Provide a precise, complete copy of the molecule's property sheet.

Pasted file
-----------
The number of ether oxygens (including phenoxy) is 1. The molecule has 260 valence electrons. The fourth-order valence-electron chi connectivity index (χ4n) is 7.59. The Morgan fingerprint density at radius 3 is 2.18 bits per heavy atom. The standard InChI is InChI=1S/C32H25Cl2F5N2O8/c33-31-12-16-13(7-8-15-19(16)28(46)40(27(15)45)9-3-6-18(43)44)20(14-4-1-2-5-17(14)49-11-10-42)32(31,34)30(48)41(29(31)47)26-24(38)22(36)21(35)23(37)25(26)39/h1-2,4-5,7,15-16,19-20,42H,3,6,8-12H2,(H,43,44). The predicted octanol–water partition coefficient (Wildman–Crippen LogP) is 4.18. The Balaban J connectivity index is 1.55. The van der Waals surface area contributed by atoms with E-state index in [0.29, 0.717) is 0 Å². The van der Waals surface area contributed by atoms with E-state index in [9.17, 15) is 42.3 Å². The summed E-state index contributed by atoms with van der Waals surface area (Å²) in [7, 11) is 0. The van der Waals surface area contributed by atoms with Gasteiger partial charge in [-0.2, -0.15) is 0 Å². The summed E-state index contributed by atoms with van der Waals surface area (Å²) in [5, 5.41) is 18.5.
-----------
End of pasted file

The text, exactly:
The number of ether oxygens (including phenoxy) is 1. The molecule has 260 valence electrons. The fourth-order valence-electron chi connectivity index (χ4n) is 7.59. The Morgan fingerprint density at radius 3 is 2.18 bits per heavy atom. The standard InChI is InChI=1S/C32H25Cl2F5N2O8/c33-31-12-16-13(7-8-15-19(16)28(46)40(27(15)45)9-3-6-18(43)44)20(14-4-1-2-5-17(14)49-11-10-42)32(31,34)30(48)41(29(31)47)26-24(38)22(36)21(35)23(37)25(26)39/h1-2,4-5,7,15-16,19-20,42H,3,6,8-12H2,(H,43,44). The predicted octanol–water partition coefficient (Wildman–Crippen LogP) is 4.18. The Balaban J connectivity index is 1.55. The van der Waals surface area contributed by atoms with E-state index in [0.29, 0.717) is 0 Å². The van der Waals surface area contributed by atoms with E-state index in [9.17, 15) is 42.3 Å². The summed E-state index contributed by atoms with van der Waals surface area (Å²) in [7, 11) is 0. The van der Waals surface area contributed by atoms with Gasteiger partial charge in [-0.2, -0.15) is 0 Å². The summed E-state index contributed by atoms with van der Waals surface area (Å²) in [5, 5.41) is 18.5.